• Non-binding elastic waistbands on roomy and stretchy pants allow for fewer adjustments after transfers
  • Wheelchair pants with discreet flaps on the backside make bathroom trips and incontinence easier to manage
  • A wheelchair blanket that snaps to the arm handles so it won’t slip off
Adaptive Clothing Companies

Several companies specialize in adaptive clothing:
1. Canadian-based Silverts allows you to shop based on your senior’s specific condition and has a wide range of colors and patterns.
2. Buck and Buck, a 40+ year old U.S. based company, features items with simple, basic styling.


Alternatively, a tailor or alterations person (usually drycleaners have this service) modifies your senior’s current clothes. For example, buttons become permanently sewn to the outside of a shirt/pants and velcro attachments are hidden right behind them.

Altering existing clothes proved the best option for my dad. He donned the same kind of button-up shirt for 40 years and didn’t like pullover shirts. Adapting his favorite shirts so that he could velcro the buttons maintained his independence and made him feel “like himself.”

If you are up for a simple sewing adventure or have a friend who is, here’s a tutorial showing how to replace buttons with velcro. 

Simple Solutions

Lastly, these 3 tips help a senior get dressed by themselves:

  1. A dressing stick makes putting on shoes, socks, shirts and pants less of a struggle.
  2. A visit from an occupational therapist maximizes your senior’s current strengths and abilities.
  3. A paperclip looped into the hole in a zipper handle makes it much easier to grasp and pull.May your new year be filled with joy, your zippers zipped and your velcro firmly attached!

Eight Caregiver Gifts that Cost Little But Make an Impact

Show Your Immense Gratitude

It can be complicated to say thank you to caregivers who see your senior at their most vulnerable, possibly even at their worst whether in an assisted living facility, nursing home or at home. 

They carry on with diligent care despite the circumstances or challenges.
They do what you cannot.
They are helping you honor your senior through this season.
They give so much!
How can you thank them?

Whether your senior lives in an assisted living facility, a nursing home, a small adult family home or is at home with care help, I have several thoughtful gift ideas for you to give your senior’s caregivers.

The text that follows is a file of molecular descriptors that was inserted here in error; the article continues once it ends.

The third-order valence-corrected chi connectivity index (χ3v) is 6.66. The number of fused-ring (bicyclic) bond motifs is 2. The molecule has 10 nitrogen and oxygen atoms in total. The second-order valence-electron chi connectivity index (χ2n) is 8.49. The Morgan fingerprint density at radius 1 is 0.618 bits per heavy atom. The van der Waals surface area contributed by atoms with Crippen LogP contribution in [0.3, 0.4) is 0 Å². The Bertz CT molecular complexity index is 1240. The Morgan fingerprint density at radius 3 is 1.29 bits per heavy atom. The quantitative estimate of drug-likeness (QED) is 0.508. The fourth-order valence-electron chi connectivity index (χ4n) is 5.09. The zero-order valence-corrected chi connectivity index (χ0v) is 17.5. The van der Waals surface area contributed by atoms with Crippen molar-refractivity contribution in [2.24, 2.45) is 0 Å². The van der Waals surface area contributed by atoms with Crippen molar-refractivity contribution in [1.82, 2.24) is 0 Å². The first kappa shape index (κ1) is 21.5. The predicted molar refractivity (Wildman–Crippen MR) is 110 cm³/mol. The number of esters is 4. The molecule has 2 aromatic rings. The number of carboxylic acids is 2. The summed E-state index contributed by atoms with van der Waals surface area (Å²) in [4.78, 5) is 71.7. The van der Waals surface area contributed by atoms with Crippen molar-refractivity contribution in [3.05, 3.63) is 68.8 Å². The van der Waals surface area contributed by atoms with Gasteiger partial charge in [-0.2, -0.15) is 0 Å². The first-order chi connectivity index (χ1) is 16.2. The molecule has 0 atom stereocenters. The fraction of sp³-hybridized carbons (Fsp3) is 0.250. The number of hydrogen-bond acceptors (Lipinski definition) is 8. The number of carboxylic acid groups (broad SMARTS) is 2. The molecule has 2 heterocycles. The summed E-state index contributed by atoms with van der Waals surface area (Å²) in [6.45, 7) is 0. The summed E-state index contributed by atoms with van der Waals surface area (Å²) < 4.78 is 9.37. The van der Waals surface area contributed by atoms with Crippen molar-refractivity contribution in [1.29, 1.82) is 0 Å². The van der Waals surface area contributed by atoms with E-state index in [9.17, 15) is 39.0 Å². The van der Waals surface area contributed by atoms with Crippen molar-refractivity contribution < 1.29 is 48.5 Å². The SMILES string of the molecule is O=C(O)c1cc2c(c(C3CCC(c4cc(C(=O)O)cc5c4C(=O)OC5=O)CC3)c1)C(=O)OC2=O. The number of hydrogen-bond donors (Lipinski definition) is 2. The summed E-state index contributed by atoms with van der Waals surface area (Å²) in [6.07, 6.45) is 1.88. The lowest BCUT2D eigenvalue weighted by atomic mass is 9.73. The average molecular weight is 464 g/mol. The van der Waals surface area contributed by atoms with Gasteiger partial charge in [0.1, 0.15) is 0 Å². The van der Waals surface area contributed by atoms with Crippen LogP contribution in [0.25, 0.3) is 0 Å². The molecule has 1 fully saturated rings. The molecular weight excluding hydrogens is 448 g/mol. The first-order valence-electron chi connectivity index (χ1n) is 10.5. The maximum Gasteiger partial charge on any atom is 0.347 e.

Three group gift ideas
Some assisted living facilities or nursing homes have a policy that prevents individual staff members from accepting personal gifts. However, you can give a gift to the staff as a whole. If that’s your situation, consider these group gift ideas. (Packaged separately, each of these gifts provides minimal contact.)

  1. For about $23 you can send a box of 20 healthy snacks 
  2. A beautifully packaged box of pears from Harry & David is a stylish surprise
  3. One dozen holiday bakery cupcakes (packaged separately) would be a fun treat 

Five individual gift ideas
For smaller facilities, like adult family homes or individual caregivers, you have more options:

  1. A candle and a handwritten note that says: “What you do matters, thank you!”
  2. Some fun, nurse-themed socks.
  3. A card & little, framed poem that says thank you.
  4. A coupon to a food delivery service like Uber Eats or Grubhub would allow them to have a meal without having to cook or go out to pick it up.
  5. A gift card to a coffee/tea shop would surely be put to good use!

Find other gift ideas by reading Seven Fun Gift Ideas for the Senior Who Doesn’t Need Anything. Whatever you do, the most impactful gift is likely going to be the note you add expressing your heartfelt gratitude and appreciation. Be more than generous with your words; they will soak in and encourage your caregiver in the sweetest of ways.

May you find joy in loving one another well.

The ONE Local Secret to Finding In-Home Care

nursing home

Who wants to be in a nursing home or assisted living facility? My dad certainly didn’t. 

But I couldn’t quite figure out how to manage and afford the care that he would need at home. At the time, I couldn’t quit my job to provide that care myself. Maybe I should have. But that’s another story.

When searching online, it is hard to find an unbiased source. It turns out that it may have been more possible than I imagined to find home health care with the community resources already around me. Drumroll, please . . . this is the one unexpected source of local homecare referrals, even in these crazy times.